- Stunning display
- Dex mode is an improvement to the UI
- S-Pen included
- Would like more RAM
- Glass back is slippery and delicate
- Lingering issues with Android on tablets
- Dex mode has a few annoying bugs
- Review Price: £599/$797
- 10.5-inch HDR Super AMOLED display
- Optional keyboard cover
- Snapdragon 835, 4GB RAM, 64GB storage
- Expandable via microSD
- 7300 mAh battery, USB-C, Fast Charge
What is the Samsung Galaxy Tab S4?
If you’re on the hunt for an Android tablet with specs to match Apple’s iPad Pro 10.5 then options will have been thin on the ground recently. Huawei’s MediaPad M5 8.4and Huawei MediaPad M5 Pro offer decent specs and features, while Amazon’s Fire HD range have the mid-range covered. But high-end Android tablets are rare.
That’s where Samsung and its Tab S4 come in. This device is as high-end as you can get: a fast processor, a gorgeous HDR OLED and the S-Pen included. It even manages to swerve the normally quite poor Android interface with some smart software choices.
Samsung Galaxy Tab S4 price
Pricing starts at £599/$649 for the 64GB model, with an extra £50 netting you the LTE version. If you’re in the US, expect to see the LTE version later in the year. The keyboard ‘Book Cover’ costs an additional £119/$149.
Samsung Galaxy Tab S4 release date
UK pre-orders for the Tab S4 will begin on August 9. Get in early and you’ll bag the keyboard case for free. In the US, the tablet will be available from August 10.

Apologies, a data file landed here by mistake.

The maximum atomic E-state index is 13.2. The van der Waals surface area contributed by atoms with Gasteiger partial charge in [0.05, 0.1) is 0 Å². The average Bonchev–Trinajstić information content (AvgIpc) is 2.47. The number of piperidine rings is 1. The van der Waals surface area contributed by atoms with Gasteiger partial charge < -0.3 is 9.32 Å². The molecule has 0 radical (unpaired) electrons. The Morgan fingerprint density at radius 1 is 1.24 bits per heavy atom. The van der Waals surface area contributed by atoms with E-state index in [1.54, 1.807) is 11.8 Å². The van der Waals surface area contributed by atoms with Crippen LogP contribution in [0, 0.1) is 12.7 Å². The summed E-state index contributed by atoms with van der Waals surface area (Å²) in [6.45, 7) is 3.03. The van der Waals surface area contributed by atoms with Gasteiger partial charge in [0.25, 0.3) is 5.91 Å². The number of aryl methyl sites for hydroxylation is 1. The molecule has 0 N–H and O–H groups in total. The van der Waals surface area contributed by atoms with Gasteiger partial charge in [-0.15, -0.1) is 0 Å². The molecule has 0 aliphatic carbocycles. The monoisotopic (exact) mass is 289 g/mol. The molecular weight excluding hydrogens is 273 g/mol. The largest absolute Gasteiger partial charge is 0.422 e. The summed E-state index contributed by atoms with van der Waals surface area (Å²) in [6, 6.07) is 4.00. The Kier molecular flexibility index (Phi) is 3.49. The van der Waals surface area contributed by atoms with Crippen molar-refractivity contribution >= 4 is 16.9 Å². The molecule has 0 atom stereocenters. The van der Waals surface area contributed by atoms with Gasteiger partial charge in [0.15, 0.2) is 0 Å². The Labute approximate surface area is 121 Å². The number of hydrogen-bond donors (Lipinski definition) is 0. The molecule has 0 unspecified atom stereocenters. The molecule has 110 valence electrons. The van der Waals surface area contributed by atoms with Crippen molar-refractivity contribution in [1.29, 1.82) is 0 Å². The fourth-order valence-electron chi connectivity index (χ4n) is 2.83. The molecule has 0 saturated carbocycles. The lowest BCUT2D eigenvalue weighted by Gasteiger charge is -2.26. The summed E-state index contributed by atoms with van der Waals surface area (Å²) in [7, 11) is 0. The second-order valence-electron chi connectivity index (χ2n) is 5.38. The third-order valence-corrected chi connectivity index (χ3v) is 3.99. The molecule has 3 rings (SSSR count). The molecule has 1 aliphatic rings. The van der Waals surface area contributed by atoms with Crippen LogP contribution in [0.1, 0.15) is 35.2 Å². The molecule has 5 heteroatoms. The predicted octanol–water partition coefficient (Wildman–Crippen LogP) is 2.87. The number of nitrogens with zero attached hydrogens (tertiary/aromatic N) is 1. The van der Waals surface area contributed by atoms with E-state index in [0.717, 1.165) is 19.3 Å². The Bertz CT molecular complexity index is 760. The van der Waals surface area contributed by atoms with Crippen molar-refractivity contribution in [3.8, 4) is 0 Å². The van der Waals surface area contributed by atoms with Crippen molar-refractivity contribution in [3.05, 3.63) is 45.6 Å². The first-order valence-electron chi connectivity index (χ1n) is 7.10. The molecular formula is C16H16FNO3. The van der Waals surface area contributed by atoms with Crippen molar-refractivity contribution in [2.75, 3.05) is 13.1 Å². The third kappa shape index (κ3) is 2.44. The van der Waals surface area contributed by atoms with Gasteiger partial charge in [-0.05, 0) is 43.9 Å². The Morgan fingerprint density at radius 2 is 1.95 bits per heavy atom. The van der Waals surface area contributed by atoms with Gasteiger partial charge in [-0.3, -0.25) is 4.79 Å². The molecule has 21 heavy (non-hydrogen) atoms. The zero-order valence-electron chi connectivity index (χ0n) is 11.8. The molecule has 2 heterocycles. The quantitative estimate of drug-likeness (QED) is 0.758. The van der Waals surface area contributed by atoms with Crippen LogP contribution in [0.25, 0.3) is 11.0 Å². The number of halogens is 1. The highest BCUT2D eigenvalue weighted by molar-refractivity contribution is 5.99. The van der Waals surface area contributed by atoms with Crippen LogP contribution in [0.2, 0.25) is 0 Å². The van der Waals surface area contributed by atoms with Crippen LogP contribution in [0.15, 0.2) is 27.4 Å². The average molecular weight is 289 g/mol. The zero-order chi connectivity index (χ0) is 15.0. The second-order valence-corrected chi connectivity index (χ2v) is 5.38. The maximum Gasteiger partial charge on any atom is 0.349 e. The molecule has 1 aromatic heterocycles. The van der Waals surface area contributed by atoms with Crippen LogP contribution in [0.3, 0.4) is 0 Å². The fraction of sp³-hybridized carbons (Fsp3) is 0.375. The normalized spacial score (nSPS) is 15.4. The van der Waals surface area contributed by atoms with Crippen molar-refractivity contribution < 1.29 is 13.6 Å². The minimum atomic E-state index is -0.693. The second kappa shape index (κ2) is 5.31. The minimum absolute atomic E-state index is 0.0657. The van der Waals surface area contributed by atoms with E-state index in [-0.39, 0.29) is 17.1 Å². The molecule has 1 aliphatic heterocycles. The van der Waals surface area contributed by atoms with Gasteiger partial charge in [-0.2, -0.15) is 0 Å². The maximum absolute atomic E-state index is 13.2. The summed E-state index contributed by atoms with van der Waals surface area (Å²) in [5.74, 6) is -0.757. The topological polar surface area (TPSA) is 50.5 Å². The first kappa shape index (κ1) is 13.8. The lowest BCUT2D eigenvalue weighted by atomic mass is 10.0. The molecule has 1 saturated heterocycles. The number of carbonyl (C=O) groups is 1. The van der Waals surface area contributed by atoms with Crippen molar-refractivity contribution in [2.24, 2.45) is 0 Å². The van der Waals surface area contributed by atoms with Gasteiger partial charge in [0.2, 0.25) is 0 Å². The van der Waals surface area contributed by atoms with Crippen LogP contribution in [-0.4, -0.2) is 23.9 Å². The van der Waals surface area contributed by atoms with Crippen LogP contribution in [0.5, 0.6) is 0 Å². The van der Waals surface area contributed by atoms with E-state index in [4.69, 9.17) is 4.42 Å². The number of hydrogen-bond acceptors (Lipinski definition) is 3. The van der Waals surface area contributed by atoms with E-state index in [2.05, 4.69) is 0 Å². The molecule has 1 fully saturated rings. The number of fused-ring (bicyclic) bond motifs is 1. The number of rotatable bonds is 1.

Samsung Galaxy Tab S4 – Design
There’s a whole lot to like about the Tab S4. However, its design and build aren’t on that list. It’s a design that works exceptionally well for phones, but not so much for tablets.
My biggest concern is the glass rear. Not only do I fear that it will become damaged every time I put the device into my bag uncovered, but it’s super-slippery, even after only a few minutes of holding it. Any oily residue on your hands will instantly transfer onto the glass, leaving the device a smudge-covered mess. The cool feel of metal is far more reassuring on a tablet.
The rest of the rear is clean, with a camera and flash, Samsung branding and a ‘Tuned by AKG’ logo. My review unit was a glossy black, and there’s a whitey/grey version available too.
Around the metal sides you’ll find a volume rocker, standby switch and a set of POGO pins for connecting up the Book Keyboard Cover, which is sold separately. A USB-C port sits along the bottom edge, flanked by a 3.5mm headphone port.
Easily the biggest omission is the home button, which has been a mainstay of the Tab line. It’s been ditched here in favour of a larger screen with a thinner bezel, and it’s a good move. There’s very little need for a dedicated home key here and in my experience, I haven’t found fingerprint sensors on tablets all that useful.
Those after extra protection will be pleased to learn that the Tab S4 features the same iris scanner as the Samsung Galaxy S9. It works fine, although in landscape orientation it sometimes struggles to accurately find your face.
The stretched-out 10.5-inch display covers the majority of the front of the Galaxy Tab S4. This larger display has resulted in a reduction in the bezel surrounding it compared to the outgoing Tab S3, although it isn’t quite as eye-catching as the Infinity Display on the Samsung Galaxy S9. There’s no curve to the panel – which is probably a good thing for a tablet of this size.
Also available with the Tab S4 is a keyboard folio case. It will come free with pre-orders in the UK, and cost £119/$149 thereafter. I’ve only played with the Book Keyboard briefly, so I’ll save my complete thoughts for an update to this review once I’ve spent more time with it.